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This article in AJ

  1. Vol. 85 No. 2, p. 270-275
    Received: Sept 30, 1991

    * Corresponding author(s):
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Water Deficit Effects on Osmotic Potential, Cell Wall Elasticity, and Proline in Five Forage Grasses

  1. D. J. Barker ,
  2. C. Y. Sullivan and
  3. L. E. Moser
  1. R esearch—Grasslands, New Zealand Pastoral Agriculture Research Institute Ltd., Private Bag 11008, Palmerston North, New Zealand
    U SDA-ARS, Univ. of Nebraska, Lincoln, NE 68583
    A gronomy Dep., Univ. of Nebraska, Lincoln, NE 68583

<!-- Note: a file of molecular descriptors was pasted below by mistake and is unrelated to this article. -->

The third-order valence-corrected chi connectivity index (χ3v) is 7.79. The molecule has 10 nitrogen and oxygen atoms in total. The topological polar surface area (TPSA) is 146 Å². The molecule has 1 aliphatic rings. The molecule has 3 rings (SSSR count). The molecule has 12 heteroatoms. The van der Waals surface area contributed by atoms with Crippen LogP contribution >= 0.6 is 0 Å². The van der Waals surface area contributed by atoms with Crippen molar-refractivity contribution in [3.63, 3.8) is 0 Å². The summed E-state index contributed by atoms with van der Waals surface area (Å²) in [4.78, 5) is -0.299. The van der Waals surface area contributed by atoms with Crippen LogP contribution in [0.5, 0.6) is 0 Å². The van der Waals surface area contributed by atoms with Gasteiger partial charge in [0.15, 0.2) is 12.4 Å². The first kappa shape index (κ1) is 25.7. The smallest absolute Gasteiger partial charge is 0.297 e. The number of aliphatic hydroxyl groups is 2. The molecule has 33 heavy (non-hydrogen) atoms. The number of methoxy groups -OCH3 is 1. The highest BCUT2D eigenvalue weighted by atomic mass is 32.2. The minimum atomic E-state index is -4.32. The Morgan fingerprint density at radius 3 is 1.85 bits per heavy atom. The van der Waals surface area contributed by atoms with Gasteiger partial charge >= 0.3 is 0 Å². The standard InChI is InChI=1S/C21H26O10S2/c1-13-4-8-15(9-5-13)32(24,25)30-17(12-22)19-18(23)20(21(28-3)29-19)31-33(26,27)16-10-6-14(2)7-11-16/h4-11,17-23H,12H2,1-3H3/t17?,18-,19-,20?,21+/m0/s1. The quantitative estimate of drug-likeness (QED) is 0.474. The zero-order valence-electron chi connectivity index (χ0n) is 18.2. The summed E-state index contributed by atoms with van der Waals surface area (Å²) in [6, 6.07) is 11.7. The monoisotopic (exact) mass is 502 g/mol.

Physiological responses of forage grasses to water deficit are not well documented, but may be important in determining drought resistance. The objective of this study was to determine the response of osmotic potential, leaf proline concentration, and cell wall elasticity to water deficit for the C4 (warm-season) grasses ‘Nebraska 54’ indiangrass [Sorghastrum nutans (L.) Nasb], ‘Pathfinder’ switchgrass (Panicum virgatum L.), and ‘Pawnee’ big bluestem (Andropogon gerardii Vitman), and the C3 (cool-season) grasses, ‘loreed’ reed canarygrass (Phalaris arundinacea L.), and ‘Lincoln’ smooth bromegrass (Bromus inermis Leyss.). Other measurements included leaf water potential, soil water content, and osmotic adjustment. A field study at Mead, NE, and a complementary greenhouse study at the University of Nebraska, Lincoln, found osmotic adjustment occurred in response to water deficit for all species, and was greater for C4 than for C3 grasses. Despite less osmotic adjustment, C3 grasses had more elastic cell walls (low modulus of cell wall elasticity), which maintained turgor despite loss of water. Leaf proline concentration averaged 20 times greater in stressed compared to well-watered plants grown in the greenhouse. Proline accumulation in greenhouse-grown plants was much larger than observed under field conditions. The physiological role of proline accumulation was uncertain because even dramatic increases in leaf proline concentration were insufficient to influence osmotic potential.

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